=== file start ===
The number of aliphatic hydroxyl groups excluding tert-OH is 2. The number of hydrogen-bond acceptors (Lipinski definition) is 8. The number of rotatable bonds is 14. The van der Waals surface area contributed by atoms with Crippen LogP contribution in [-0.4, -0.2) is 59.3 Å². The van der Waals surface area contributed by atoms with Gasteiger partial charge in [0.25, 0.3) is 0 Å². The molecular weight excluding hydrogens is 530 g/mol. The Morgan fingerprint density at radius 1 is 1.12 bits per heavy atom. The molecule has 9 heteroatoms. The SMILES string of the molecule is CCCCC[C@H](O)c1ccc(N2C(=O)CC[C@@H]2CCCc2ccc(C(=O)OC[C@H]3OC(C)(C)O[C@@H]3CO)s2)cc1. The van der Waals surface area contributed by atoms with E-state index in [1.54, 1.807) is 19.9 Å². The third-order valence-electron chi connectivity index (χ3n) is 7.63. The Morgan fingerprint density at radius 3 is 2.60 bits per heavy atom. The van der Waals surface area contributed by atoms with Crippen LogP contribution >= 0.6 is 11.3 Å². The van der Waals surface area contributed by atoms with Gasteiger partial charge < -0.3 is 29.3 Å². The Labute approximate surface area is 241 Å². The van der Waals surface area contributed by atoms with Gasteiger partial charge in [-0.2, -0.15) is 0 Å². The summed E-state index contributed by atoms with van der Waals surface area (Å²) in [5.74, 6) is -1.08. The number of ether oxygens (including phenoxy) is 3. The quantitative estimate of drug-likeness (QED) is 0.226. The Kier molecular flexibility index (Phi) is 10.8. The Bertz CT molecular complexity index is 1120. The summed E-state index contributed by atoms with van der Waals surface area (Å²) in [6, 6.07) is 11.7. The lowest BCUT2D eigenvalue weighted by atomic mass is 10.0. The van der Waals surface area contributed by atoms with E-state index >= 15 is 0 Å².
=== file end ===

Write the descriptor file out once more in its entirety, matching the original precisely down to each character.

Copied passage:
The number of aliphatic hydroxyl groups excluding tert-OH is 2. The number of hydrogen-bond acceptors (Lipinski definition) is 8. The number of rotatable bonds is 14. The van der Waals surface area contributed by atoms with Crippen LogP contribution in [-0.4, -0.2) is 59.3 Å². The van der Waals surface area contributed by atoms with Gasteiger partial charge in [0.25, 0.3) is 0 Å². The molecular weight excluding hydrogens is 530 g/mol. The Morgan fingerprint density at radius 1 is 1.12 bits per heavy atom. The molecule has 9 heteroatoms. The SMILES string of the molecule is CCCCC[C@H](O)c1ccc(N2C(=O)CC[C@@H]2CCCc2ccc(C(=O)OC[C@H]3OC(C)(C)O[C@@H]3CO)s2)cc1. The van der Waals surface area contributed by atoms with E-state index in [1.54, 1.807) is 19.9 Å². The third-order valence-electron chi connectivity index (χ3n) is 7.63. The Morgan fingerprint density at radius 3 is 2.60 bits per heavy atom. The van der Waals surface area contributed by atoms with Crippen LogP contribution >= 0.6 is 11.3 Å². The van der Waals surface area contributed by atoms with Gasteiger partial charge < -0.3 is 29.3 Å². The Labute approximate surface area is 241 Å². The van der Waals surface area contributed by atoms with Gasteiger partial charge in [-0.2, -0.15) is 0 Å². The summed E-state index contributed by atoms with van der Waals surface area (Å²) in [5.74, 6) is -1.08. The number of ether oxygens (including phenoxy) is 3. The quantitative estimate of drug-likeness (QED) is 0.226. The Kier molecular flexibility index (Phi) is 10.8. The Bertz CT molecular complexity index is 1120. The summed E-state index contributed by atoms with van der Waals surface area (Å²) in [6, 6.07) is 11.7. The lowest BCUT2D eigenvalue weighted by atomic mass is 10.0. The van der Waals surface area contributed by atoms with E-state index >= 15 is 0 Å².